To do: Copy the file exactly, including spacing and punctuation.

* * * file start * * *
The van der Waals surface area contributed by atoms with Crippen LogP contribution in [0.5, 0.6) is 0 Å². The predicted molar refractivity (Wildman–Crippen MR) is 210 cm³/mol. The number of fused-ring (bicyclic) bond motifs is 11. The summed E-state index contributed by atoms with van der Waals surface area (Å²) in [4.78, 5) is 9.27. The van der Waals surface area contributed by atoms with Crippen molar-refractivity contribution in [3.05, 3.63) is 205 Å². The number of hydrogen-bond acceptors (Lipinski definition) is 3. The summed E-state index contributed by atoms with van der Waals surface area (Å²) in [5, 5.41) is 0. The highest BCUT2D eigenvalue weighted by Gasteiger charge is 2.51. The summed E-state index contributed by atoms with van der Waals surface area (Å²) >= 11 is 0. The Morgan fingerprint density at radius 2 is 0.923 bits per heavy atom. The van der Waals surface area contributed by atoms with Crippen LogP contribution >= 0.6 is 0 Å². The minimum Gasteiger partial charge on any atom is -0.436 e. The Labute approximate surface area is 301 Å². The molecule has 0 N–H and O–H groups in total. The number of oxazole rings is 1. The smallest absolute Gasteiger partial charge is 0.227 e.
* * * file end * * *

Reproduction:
The van der Waals surface area contributed by atoms with Crippen LogP contribution in [0.5, 0.6) is 0 Å². The predicted molar refractivity (Wildman–Crippen MR) is 210 cm³/mol. The number of fused-ring (bicyclic) bond motifs is 11. The summed E-state index contributed by atoms with van der Waals surface area (Å²) in [4.78, 5) is 9.27. The van der Waals surface area contributed by atoms with Crippen molar-refractivity contribution in [3.05, 3.63) is 205 Å². The number of hydrogen-bond acceptors (Lipinski definition) is 3. The summed E-state index contributed by atoms with van der Waals surface area (Å²) in [5, 5.41) is 0. The highest BCUT2D eigenvalue weighted by Gasteiger charge is 2.51. The summed E-state index contributed by atoms with van der Waals surface area (Å²) >= 11 is 0. The Morgan fingerprint density at radius 2 is 0.923 bits per heavy atom. The van der Waals surface area contributed by atoms with Crippen LogP contribution >= 0.6 is 0 Å². The minimum Gasteiger partial charge on any atom is -0.436 e. The Labute approximate surface area is 301 Å². The molecule has 0 N–H and O–H groups in total. The number of oxazole rings is 1. The smallest absolute Gasteiger partial charge is 0.227 e.